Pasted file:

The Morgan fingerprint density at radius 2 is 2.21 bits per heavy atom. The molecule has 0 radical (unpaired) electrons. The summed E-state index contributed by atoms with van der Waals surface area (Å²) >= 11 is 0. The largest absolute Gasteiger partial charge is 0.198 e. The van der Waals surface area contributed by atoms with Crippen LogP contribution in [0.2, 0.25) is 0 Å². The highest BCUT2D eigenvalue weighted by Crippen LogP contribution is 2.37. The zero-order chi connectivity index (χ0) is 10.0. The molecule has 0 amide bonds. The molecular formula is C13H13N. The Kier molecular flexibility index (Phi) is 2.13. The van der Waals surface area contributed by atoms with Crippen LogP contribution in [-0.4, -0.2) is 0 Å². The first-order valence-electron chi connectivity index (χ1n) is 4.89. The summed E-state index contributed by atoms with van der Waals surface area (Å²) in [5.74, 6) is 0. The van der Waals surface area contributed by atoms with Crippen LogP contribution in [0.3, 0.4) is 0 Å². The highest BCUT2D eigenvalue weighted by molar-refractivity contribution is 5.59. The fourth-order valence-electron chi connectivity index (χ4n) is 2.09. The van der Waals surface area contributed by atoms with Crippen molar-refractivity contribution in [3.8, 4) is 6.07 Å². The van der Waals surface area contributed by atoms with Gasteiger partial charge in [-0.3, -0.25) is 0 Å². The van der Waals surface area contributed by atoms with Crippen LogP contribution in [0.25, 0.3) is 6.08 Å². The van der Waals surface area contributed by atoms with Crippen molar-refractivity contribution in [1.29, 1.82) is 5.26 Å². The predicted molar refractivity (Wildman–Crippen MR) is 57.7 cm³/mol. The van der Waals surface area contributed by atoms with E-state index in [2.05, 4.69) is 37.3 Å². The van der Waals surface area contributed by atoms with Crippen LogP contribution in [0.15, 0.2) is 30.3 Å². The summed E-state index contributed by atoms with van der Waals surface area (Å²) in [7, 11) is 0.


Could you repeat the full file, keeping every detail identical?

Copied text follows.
The Morgan fingerprint density at radius 2 is 2.21 bits per heavy atom. The molecule has 0 radical (unpaired) electrons. The summed E-state index contributed by atoms with van der Waals surface area (Å²) >= 11 is 0. The largest absolute Gasteiger partial charge is 0.198 e. The van der Waals surface area contributed by atoms with Crippen LogP contribution in [0.2, 0.25) is 0 Å². The highest BCUT2D eigenvalue weighted by Crippen LogP contribution is 2.37. The zero-order chi connectivity index (χ0) is 10.0. The molecule has 0 amide bonds. The molecular formula is C13H13N. The Kier molecular flexibility index (Phi) is 2.13. The van der Waals surface area contributed by atoms with Crippen LogP contribution in [-0.4, -0.2) is 0 Å². The first-order valence-electron chi connectivity index (χ1n) is 4.89. The summed E-state index contributed by atoms with van der Waals surface area (Å²) in [5.74, 6) is 0. The van der Waals surface area contributed by atoms with Crippen LogP contribution in [0.3, 0.4) is 0 Å². The highest BCUT2D eigenvalue weighted by molar-refractivity contribution is 5.59. The fourth-order valence-electron chi connectivity index (χ4n) is 2.09. The van der Waals surface area contributed by atoms with Crippen molar-refractivity contribution in [3.8, 4) is 6.07 Å². The van der Waals surface area contributed by atoms with Gasteiger partial charge in [-0.3, -0.25) is 0 Å². The van der Waals surface area contributed by atoms with Crippen LogP contribution in [0.25, 0.3) is 6.08 Å². The van der Waals surface area contributed by atoms with Crippen molar-refractivity contribution in [1.29, 1.82) is 5.26 Å². The predicted molar refractivity (Wildman–Crippen MR) is 57.7 cm³/mol. The van der Waals surface area contributed by atoms with E-state index in [2.05, 4.69) is 37.3 Å². The van der Waals surface area contributed by atoms with Crippen LogP contribution in [0.15, 0.2) is 30.3 Å². The summed E-state index contributed by atoms with van der Waals surface area (Å²) in [7, 11) is 0.